Early in their careers, Thom Mayne and Michael Rotondi, partners in the Santa Monica firm Morphosis, often tried to shoehorn the complexities of an entire city block into a single small house or restaurant interior. During that period, the firm operated a bit like a young chef who turns every bowl of soup into a complicated culinary manifesto.
Since Rotondi left Morphosis in 1991, Mayne has moved in the direction of larger, more unified designs, an evolution that culminated in the monolithic Caltrans building downtown. But Mayne never gave up on the impulse to jam competing ideas into the same project; his 1999 Diamond Ranch High School and forthcoming federal building in San Francisco could hardly be called examples of architectural single-mindedness.
Now, in a $113-million, 350,000-square-foot recreation center for the University of Cincinnati, which will open on Monday, Mayne may have found the perfect opportunity to combine those two sides of his architectural personality, mixing the ADD-like distractibility with the Nietzschean will to power. The first project Morphosis has completed since Mayne was awarded architecture's highest honor, the Pritzker Prize, last spring, it is essentially five buildings folded into one. It includes a gym, a dormitory for 225 students, a food court, a curving wing of six classrooms and provides end-zone seats and locker rooms for the university's football stadium, which until now was horseshoe-shaped.
The center, by Mayne and another Morphosis architect, Kristina Loock, along with the Cincinnati firm KZF Design, is boxy and, yes, monolithic on its northeastern edge, where it overlooks an open, landscaped area. On this side, dorms fill a prominent rectangular bar that's propped up on concrete columns and sheathed in glinting metal panels that resemble the Caltrans facade. But the center becomes low-slung and eccentrically shaped as it moves west and south. It hews close to the arcing line of a pedestrian walkway before picking up the oval curves of the football stadium, and it tucks most of its bulk under a huge sloping roof.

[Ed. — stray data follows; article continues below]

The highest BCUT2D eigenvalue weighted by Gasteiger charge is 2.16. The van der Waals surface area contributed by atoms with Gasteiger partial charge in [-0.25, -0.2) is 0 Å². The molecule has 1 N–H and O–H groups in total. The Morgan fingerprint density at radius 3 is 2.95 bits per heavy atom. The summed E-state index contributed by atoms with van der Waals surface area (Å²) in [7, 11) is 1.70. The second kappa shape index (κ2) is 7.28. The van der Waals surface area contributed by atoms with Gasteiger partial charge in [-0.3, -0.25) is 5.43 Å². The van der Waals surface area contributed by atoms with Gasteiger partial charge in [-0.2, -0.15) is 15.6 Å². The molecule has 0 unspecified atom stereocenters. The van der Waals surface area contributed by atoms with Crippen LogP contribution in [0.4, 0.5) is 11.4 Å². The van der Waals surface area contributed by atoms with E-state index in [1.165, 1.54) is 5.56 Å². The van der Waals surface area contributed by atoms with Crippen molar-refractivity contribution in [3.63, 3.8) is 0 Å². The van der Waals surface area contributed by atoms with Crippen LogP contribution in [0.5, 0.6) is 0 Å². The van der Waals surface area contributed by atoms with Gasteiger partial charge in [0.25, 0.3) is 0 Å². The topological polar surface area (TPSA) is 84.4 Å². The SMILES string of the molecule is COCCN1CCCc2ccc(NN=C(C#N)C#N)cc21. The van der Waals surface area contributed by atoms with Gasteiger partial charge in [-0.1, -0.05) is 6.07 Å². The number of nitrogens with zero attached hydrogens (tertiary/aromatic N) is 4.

Inside, its spaces are crisscrossed with massive trusses and other structural elements and bathed in light from three dozen circular skylights of varying sizes. Every level of the interior seems to offer views of dramatic spaces above and below. From the food court, you catch glimpses of the football field. From the juice bar you see the climbing wall.
The building is the last architectural puzzle piece in an ambitious plan, overseen by the landscape designer George Hargreaves, to remake the western half of the Cincinnati campus and to help the university shake its reputation as a commuter school. That $233-million Main Street project is the biggest capital effort in the history of the university, which was founded in 1819 and now enrolls 35,000 students. It squeezes projects by well-known firms -- including Gwathmey Siegel and Santa Monica's Moore Ruble Yudell -- around a series of walkways and small plazas. A building for the athletic department by New York architect Bernard Tschumi, located behind the rec center and just outside the official boundaries of the plan, is scheduled to open in the spring.
Together with existing buildings by Frank Gehry, Michael Graves, Peter Eisenman and others, Main Street gives the university one of the most impressive collections of contemporary architecture on any American campus. Zaha Hadid's 2003 Contemporary Arts Center in downtown Cincinnati, about three miles south of the university, has already become a required stop on any architectural tour of the Midwest.